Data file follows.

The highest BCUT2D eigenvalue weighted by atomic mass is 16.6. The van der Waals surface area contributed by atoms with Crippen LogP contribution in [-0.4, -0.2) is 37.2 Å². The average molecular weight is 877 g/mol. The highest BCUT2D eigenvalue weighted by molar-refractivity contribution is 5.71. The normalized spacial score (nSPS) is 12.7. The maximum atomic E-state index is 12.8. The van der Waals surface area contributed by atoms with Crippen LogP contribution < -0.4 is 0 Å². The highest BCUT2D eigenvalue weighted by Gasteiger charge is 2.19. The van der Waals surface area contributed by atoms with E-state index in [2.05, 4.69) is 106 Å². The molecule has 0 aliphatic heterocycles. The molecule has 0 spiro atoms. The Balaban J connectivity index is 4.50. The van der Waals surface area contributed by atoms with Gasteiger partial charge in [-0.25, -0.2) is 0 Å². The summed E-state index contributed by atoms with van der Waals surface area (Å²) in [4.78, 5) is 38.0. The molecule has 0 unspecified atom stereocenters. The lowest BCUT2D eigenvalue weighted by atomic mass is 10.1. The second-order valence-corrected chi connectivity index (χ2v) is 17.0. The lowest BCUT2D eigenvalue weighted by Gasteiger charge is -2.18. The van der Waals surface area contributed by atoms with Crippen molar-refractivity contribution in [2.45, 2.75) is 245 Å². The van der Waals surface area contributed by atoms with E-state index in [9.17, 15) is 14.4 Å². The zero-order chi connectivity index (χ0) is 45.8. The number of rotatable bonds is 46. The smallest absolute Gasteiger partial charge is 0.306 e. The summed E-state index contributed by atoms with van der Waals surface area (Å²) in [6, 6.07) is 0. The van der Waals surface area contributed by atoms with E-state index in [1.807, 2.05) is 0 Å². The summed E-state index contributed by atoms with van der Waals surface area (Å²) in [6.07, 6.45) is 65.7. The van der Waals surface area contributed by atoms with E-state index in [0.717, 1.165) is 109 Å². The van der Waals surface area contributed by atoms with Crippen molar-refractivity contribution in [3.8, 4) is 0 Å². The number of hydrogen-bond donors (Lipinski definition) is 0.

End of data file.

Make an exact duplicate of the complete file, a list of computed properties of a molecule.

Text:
The highest BCUT2D eigenvalue weighted by atomic mass is 16.6. The van der Waals surface area contributed by atoms with Crippen LogP contribution in [-0.4, -0.2) is 37.2 Å². The average molecular weight is 877 g/mol. The highest BCUT2D eigenvalue weighted by molar-refractivity contribution is 5.71. The normalized spacial score (nSPS) is 12.7. The maximum atomic E-state index is 12.8. The van der Waals surface area contributed by atoms with Crippen LogP contribution < -0.4 is 0 Å². The highest BCUT2D eigenvalue weighted by Gasteiger charge is 2.19. The van der Waals surface area contributed by atoms with E-state index in [2.05, 4.69) is 106 Å². The molecule has 0 aliphatic heterocycles. The molecule has 0 spiro atoms. The Balaban J connectivity index is 4.50. The van der Waals surface area contributed by atoms with Gasteiger partial charge in [-0.25, -0.2) is 0 Å². The summed E-state index contributed by atoms with van der Waals surface area (Å²) in [4.78, 5) is 38.0. The molecule has 0 unspecified atom stereocenters. The lowest BCUT2D eigenvalue weighted by atomic mass is 10.1. The second-order valence-corrected chi connectivity index (χ2v) is 17.0. The lowest BCUT2D eigenvalue weighted by Gasteiger charge is -2.18. The van der Waals surface area contributed by atoms with Crippen molar-refractivity contribution in [2.45, 2.75) is 245 Å². The van der Waals surface area contributed by atoms with E-state index in [9.17, 15) is 14.4 Å². The zero-order chi connectivity index (χ0) is 45.8. The number of rotatable bonds is 46. The smallest absolute Gasteiger partial charge is 0.306 e. The summed E-state index contributed by atoms with van der Waals surface area (Å²) in [6, 6.07) is 0. The van der Waals surface area contributed by atoms with E-state index in [1.807, 2.05) is 0 Å². The summed E-state index contributed by atoms with van der Waals surface area (Å²) in [6.07, 6.45) is 65.7. The van der Waals surface area contributed by atoms with E-state index in [0.717, 1.165) is 109 Å². The van der Waals surface area contributed by atoms with Crippen molar-refractivity contribution in [3.8, 4) is 0 Å². The number of hydrogen-bond donors (Lipinski definition) is 0.